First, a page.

What I wish I'd known when my loved one was diagnosed with Parkinson's

If your loved one has recently been told they have Parkinson’s, you may be feeling unsure about how to approach the diagnosis. Here we share insights from others who have been in the same situation. 

  • “The best thing I did was join the Parkinson’s UK forum. Within a very short time I had responses coming in from people who knew exactly what my husband and I were going through. It helps to know you are not on your own and others are feeling exactly the same way you are.” 
  • “I am a planner and read every article I could find. It was information overload. Eventually it dawned on me I needed to calm myself down, as I was making myself ill and as my husband said, we can do without me being ill as well!” 
  • “My husband and I have a rule that we get on with enjoying life while we can, as much as we can. It’s a lot about mindset and I’ve had to work a lot on changing mine from being a planner to enjoying the here and now.”
  • “A diagnosis may make you reappraise your lives, and look again at what’s important to you as a couple or a family. This is not necessarily a bad thing.” 
  • “Remember, Parkinson’s is a life changing condition. It’s not what anyone would choose and affects everyone, not only the person with the condition, but neither is it all bad.” 
  • “Delving headlong into all available information is tempting but can be overwhelming and by default, counterproductive. So take some time to think about what you want to know first and find out about that - the Parkinson’s UK website is an excellent place to start when you’re ready.”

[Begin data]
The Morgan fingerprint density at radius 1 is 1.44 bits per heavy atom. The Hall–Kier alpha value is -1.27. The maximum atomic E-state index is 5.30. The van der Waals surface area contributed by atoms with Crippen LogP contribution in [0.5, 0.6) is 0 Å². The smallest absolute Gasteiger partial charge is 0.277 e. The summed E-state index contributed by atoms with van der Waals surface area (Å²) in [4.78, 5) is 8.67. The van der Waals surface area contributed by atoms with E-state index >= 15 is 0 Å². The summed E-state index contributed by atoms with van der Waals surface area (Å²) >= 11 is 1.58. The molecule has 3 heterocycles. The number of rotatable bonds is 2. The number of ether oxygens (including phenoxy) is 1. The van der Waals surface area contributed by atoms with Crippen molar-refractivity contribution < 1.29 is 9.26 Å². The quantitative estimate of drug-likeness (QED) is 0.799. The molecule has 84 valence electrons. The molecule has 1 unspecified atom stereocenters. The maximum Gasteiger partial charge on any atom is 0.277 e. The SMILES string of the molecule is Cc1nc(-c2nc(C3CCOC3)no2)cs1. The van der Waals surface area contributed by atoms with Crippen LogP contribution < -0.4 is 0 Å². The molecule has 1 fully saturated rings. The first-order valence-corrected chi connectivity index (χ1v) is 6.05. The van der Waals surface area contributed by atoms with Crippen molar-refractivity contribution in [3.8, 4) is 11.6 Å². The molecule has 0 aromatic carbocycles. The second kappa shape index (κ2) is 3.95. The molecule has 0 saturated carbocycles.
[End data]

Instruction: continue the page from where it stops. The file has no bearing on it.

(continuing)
• “Let the dust settle and don’t make any major decisions in the heat of the moment. See where things are at in a couple of months and how you are both feeling about the situation.” 
  • “While you will have to be strong for both of you please remember to look after yourself. It’s not just the person with Parkinson’s whose life changes. Stay positive, stay informed and that will stand you in good stead.”
  • “I do feel knowledge is power. It took all of my strength to admit to myself that there was something wrong with my husband, but at the same time being involved and researching has helped remove a lot of fear.”
  • “When my husband was diagnosed I rushed in full speed trying to find out everything and scared myself so much. My husband was the complete opposite and started taking it day by day. Now I’ve taken a step back and we are both taking our time - I’ve realised there is no rush.” 
  • “Keep going, don’t give up and go with the flow. Be prepared for a few battles along the way, but life is still there for the living so take every opportunity possible to live life to the full.”

Read more about support for friends and family.